Many people have digitized and republished the incredibly beautiful floral paintings found in the 1807 volume, New illustration of the sexual system of Carolus von Linnaeus, by the British botanist Robert John Thornton, M.D. (1768–1837). Taschen’s blog included some interesting notes about the project.
Apparently, this was a very large undertaking. Thanks to an inheritance, Dr. Thornton was able to commission top English painters to illustrate the plants he was featuring. But the book didn’t sell too well and the good doctor—though he tried everything to keep things going including a lottery—was left in financial ruin. There were some 70 plant plates planned but less than half were completed. “His bold design to create a magnificent work with famous artists at his own expense had failed.” I feel so sorry for him!
Another interesting tidbit is that Thornton produced copies of his book using different combinations of the plates so there are no two copies exactly alike. While most of the recent focus has been on the images, the text of the book is equally wonderful, with many poems and references begging to be found by a new audience.
Here are some of the plates I enhanced with Photoshop along with excerpts transcribed from the scanned copy I found at the Missouri Botanical Garden, Peter H. Raven Library.
Much ahead of his time, Dr. Thornton opines on the bad rap given to the carnation. Despite its species name, dianthus caryophyllus, (where dianthus is derived from Greek as meaning “divine flower”) you know when Shakespeare declares carnations “Nature’s bastards” there is no turning back! I feel certain many suitors found this out the hard way when their beloved was expecting nothing less than long-stemmed beauties.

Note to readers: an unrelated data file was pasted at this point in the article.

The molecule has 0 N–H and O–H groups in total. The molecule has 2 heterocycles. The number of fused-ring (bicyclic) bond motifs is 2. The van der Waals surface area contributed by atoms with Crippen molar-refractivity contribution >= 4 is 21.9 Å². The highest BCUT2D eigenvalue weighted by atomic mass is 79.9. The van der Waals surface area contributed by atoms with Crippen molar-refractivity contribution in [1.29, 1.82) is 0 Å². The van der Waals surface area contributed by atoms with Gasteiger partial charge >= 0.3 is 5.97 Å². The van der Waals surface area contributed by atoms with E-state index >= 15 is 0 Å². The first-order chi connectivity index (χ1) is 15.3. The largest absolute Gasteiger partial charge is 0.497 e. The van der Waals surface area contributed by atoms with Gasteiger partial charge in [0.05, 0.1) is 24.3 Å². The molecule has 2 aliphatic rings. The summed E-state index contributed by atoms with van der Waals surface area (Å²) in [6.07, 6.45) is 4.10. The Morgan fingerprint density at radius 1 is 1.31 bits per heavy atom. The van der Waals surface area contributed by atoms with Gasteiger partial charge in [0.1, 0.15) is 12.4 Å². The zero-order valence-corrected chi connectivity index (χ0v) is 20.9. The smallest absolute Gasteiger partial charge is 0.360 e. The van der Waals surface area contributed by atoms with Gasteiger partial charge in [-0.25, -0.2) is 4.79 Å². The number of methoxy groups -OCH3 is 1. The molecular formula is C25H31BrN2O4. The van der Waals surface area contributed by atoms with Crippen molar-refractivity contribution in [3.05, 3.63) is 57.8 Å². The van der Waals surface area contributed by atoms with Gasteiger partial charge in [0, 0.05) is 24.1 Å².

Excerpt from “A Group of Carnations” (keeping to the author’s original spellings and format).
The Carnation, so deservedly esteemed both for its superior beauty and rich spicy odour, must certainly have been unknown to the ancients, or it would have been described by naturalists as the rival of the Rose, and as such sung by poets. In its wild state it has five small red petals, and attracts no notice from its beauty, nor has it in that state any scent. So the Eastern Tulip, in its wild state, is of one uniform red. Art accomplishes all the rest. Then it is this Flower deserves the appellation given it by botanists, Dianthus, the Flower of Jove. Some have affected to despise the Florist’s care, and hence these beautiful nurselings are denominated by them Monsters, because the petals are augmented, as in the double Rose, at the expense of the Stamina, and often of the Pistilla. Shakspeare notices this strange effect produced by art.
Sir, the year is growing ancient,
Not yet on summer’s death, nor on the birth
Of trembling winter; the fairest flowers o’ th’ season
Are our Carnations, and streak’d Gilly-flowers,
Which some call Nature’s Bastards:—of that kind
Our rustic garden’s barren, and I care not
To get slips of them.
(The Shakespeare quote is Perdita speaking in The Winter’s Tale, Act 4 Scene 4:)